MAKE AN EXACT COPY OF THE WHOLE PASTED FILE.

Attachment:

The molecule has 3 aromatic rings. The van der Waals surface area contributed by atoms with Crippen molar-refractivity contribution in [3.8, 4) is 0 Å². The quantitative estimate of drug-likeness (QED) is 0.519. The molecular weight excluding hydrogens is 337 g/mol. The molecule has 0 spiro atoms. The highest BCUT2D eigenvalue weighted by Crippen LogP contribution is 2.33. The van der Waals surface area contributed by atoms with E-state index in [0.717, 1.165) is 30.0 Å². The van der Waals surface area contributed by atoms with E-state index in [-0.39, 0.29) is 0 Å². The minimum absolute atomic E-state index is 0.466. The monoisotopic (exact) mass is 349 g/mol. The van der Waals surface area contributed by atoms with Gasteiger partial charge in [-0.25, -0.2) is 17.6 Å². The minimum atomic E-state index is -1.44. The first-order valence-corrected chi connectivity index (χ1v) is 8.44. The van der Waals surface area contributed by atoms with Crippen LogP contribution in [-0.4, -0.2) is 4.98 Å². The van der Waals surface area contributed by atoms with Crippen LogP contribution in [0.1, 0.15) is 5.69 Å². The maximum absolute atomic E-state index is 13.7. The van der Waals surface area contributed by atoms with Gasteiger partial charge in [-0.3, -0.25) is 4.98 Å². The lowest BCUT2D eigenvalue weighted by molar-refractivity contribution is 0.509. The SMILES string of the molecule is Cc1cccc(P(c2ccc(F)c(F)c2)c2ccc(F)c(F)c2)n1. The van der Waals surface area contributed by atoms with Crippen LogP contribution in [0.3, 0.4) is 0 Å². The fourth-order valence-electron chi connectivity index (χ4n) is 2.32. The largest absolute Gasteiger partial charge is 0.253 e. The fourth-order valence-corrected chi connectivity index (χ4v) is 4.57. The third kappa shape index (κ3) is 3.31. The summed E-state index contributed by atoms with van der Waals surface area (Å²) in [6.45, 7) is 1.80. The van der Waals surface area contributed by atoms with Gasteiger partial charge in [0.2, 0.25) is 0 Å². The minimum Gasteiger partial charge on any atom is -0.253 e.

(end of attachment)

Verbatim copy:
The molecule has 3 aromatic rings. The van der Waals surface area contributed by atoms with Crippen molar-refractivity contribution in [3.8, 4) is 0 Å². The quantitative estimate of drug-likeness (QED) is 0.519. The molecular weight excluding hydrogens is 337 g/mol. The molecule has 0 spiro atoms. The highest BCUT2D eigenvalue weighted by Crippen LogP contribution is 2.33. The van der Waals surface area contributed by atoms with E-state index in [0.717, 1.165) is 30.0 Å². The van der Waals surface area contributed by atoms with E-state index in [-0.39, 0.29) is 0 Å². The minimum absolute atomic E-state index is 0.466. The monoisotopic (exact) mass is 349 g/mol. The van der Waals surface area contributed by atoms with Gasteiger partial charge in [-0.25, -0.2) is 17.6 Å². The minimum atomic E-state index is -1.44. The first-order valence-corrected chi connectivity index (χ1v) is 8.44. The van der Waals surface area contributed by atoms with Crippen LogP contribution in [-0.4, -0.2) is 4.98 Å². The van der Waals surface area contributed by atoms with Crippen LogP contribution in [0.1, 0.15) is 5.69 Å². The maximum absolute atomic E-state index is 13.7. The van der Waals surface area contributed by atoms with Gasteiger partial charge in [-0.3, -0.25) is 4.98 Å². The lowest BCUT2D eigenvalue weighted by molar-refractivity contribution is 0.509. The SMILES string of the molecule is Cc1cccc(P(c2ccc(F)c(F)c2)c2ccc(F)c(F)c2)n1. The van der Waals surface area contributed by atoms with Crippen LogP contribution in [0.3, 0.4) is 0 Å². The fourth-order valence-electron chi connectivity index (χ4n) is 2.32. The largest absolute Gasteiger partial charge is 0.253 e. The fourth-order valence-corrected chi connectivity index (χ4v) is 4.57. The third kappa shape index (κ3) is 3.31. The summed E-state index contributed by atoms with van der Waals surface area (Å²) in [6.45, 7) is 1.80. The van der Waals surface area contributed by atoms with Gasteiger partial charge in [0.2, 0.25) is 0 Å². The minimum Gasteiger partial charge on any atom is -0.253 e.